The center of the day focused on site inspections of selected hotels. I chose the Hilton, Fiesta Americana and The One and Only Palmilla. All three have much to thump their vibrant chests about: they all sport sensational views from the rooms, plush amenities, stylish restaurants and bars (some of those the swim-up style in the pools) and other eye-catching adornments; however, the Palmilla seemed exceptionally exceptional, with its remarkably lush grounds (dense shrubs and flowers, sprays of bougainvillea and bamboo, fragrant plumeria), the ultra-modern restaurant and bar, the pleasingly traditional rooms. Of course, I had to buck the adage, “If you have to ask,” by reviewing the heady room prices. I had a sadly stereotypical fizzle of jealousy about not being flush enough to afford such a place, with its bold expressions of luxury, and its hive of service workers fluttering about its compound, but that passed, and I could simply enjoy the rare atmosphere of loveliness that permeates the place.
Elvis Swivels to the Chili Peppers
The night’s event was the closing one, on the Hilton’s wide beach, and again, Los Cabos blithely tossed off another perfect evening, warm and enveloping, a time where the night feels full of possibilities. This night was full of old and semi-new rock and roll, courtesy of a four-piece band going from Elvis to the Sex Pistols to the Chili Peppers. They did their business with no uncertain aplomb, particularly since their competition was an impressive fireworks display that was the apex of a small round of speeches from event organizers during the dinner break. The food, as at the other events, had seafood as its centerpiece, and was again excellent, and thankfully, The Glass Was Never Empty. We pushed around the sands in a semblance of dance, and left late and happy.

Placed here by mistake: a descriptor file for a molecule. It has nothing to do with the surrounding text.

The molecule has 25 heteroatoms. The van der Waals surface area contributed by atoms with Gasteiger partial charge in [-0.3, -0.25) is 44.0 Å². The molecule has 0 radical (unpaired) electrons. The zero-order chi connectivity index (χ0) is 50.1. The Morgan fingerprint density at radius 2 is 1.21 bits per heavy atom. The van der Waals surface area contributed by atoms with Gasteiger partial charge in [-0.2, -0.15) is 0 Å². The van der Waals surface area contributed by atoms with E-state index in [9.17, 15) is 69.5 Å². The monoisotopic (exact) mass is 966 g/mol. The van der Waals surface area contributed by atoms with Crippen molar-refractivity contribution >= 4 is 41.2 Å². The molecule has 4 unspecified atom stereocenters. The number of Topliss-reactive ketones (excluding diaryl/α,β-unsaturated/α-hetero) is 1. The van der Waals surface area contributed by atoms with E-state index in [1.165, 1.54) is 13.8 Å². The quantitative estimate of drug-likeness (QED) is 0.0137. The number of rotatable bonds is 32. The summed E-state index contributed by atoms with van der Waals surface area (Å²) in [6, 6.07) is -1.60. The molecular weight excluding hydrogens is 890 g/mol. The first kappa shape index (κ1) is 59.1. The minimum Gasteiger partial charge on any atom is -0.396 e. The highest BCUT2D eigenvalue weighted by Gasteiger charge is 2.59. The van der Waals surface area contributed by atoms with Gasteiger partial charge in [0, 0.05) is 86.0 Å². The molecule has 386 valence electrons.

Happy wouldn’t be the word that first comes to mind when I got up for my plane three hours later. Actually, not much at all came to my mind, except that I’d never seen my eyes so tomato-red. But I was comforted in the thought that the faces of a number of the summit participants had over the course of the three days (and nights) crumpled much worse than mine. Mine was merely warped.
Dawn had barely opened its own eyes when I was shuttled back to the airport, but I was able to catch a salute from those serried soldiers of Cordón cactus on the way in. If only cactuses could talk, would they issue a harsh bark of environmental complaint, or would they take the long view, and just see that the new face of Los Cabos is just another look, to be followed by a look unlike the current one, and followed yet by more blurry faces into the unpredictable future? But that was too much to think about at that point—I was just hoping that the guy with the Don Julio bottle wasn’t at the airport.